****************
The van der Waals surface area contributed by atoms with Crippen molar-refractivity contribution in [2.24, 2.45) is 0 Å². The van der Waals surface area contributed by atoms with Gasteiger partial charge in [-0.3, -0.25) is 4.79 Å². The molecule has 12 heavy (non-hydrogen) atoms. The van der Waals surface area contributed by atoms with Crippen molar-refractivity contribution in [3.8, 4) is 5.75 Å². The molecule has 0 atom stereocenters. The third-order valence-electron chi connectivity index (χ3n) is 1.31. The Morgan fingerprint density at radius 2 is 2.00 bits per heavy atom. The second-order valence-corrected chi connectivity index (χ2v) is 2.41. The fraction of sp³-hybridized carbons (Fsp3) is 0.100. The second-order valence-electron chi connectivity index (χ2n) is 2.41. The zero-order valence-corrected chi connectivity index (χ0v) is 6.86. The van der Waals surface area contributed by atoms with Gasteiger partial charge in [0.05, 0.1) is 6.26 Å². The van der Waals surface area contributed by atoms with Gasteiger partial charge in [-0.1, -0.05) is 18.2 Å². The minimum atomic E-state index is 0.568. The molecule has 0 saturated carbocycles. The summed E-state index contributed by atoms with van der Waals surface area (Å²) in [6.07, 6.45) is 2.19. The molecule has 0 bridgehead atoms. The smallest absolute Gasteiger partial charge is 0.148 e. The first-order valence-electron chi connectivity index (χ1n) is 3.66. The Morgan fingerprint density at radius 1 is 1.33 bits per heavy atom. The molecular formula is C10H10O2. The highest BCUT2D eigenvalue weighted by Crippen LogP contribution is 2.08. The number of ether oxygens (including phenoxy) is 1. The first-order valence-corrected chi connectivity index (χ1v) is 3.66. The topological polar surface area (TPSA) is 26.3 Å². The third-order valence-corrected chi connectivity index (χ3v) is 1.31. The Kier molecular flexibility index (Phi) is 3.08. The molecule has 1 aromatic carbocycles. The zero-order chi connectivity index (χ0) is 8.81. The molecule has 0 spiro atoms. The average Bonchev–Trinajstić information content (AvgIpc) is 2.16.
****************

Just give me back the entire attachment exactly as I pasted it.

The van der Waals surface area contributed by atoms with Crippen molar-refractivity contribution in [2.24, 2.45) is 0 Å². The van der Waals surface area contributed by atoms with Gasteiger partial charge in [-0.3, -0.25) is 4.79 Å². The molecule has 12 heavy (non-hydrogen) atoms. The van der Waals surface area contributed by atoms with Crippen molar-refractivity contribution in [3.8, 4) is 5.75 Å². The molecule has 0 atom stereocenters. The third-order valence-electron chi connectivity index (χ3n) is 1.31. The Morgan fingerprint density at radius 2 is 2.00 bits per heavy atom. The second-order valence-corrected chi connectivity index (χ2v) is 2.41. The fraction of sp³-hybridized carbons (Fsp3) is 0.100. The second-order valence-electron chi connectivity index (χ2n) is 2.41. The zero-order valence-corrected chi connectivity index (χ0v) is 6.86. The van der Waals surface area contributed by atoms with Gasteiger partial charge in [0.05, 0.1) is 6.26 Å². The van der Waals surface area contributed by atoms with Gasteiger partial charge in [-0.1, -0.05) is 18.2 Å². The minimum atomic E-state index is 0.568. The molecule has 0 saturated carbocycles. The summed E-state index contributed by atoms with van der Waals surface area (Å²) in [6.07, 6.45) is 2.19. The molecule has 0 bridgehead atoms. The smallest absolute Gasteiger partial charge is 0.148 e. The first-order valence-electron chi connectivity index (χ1n) is 3.66. The Morgan fingerprint density at radius 1 is 1.33 bits per heavy atom. The molecular formula is C10H10O2. The highest BCUT2D eigenvalue weighted by Crippen LogP contribution is 2.08. The number of ether oxygens (including phenoxy) is 1. The first-order valence-corrected chi connectivity index (χ1v) is 3.66. The topological polar surface area (TPSA) is 26.3 Å². The third-order valence-corrected chi connectivity index (χ3v) is 1.31. The Kier molecular flexibility index (Phi) is 3.08. The molecule has 1 aromatic carbocycles. The zero-order chi connectivity index (χ0) is 8.81. The molecule has 0 spiro atoms. The average Bonchev–Trinajstić information content (AvgIpc) is 2.16.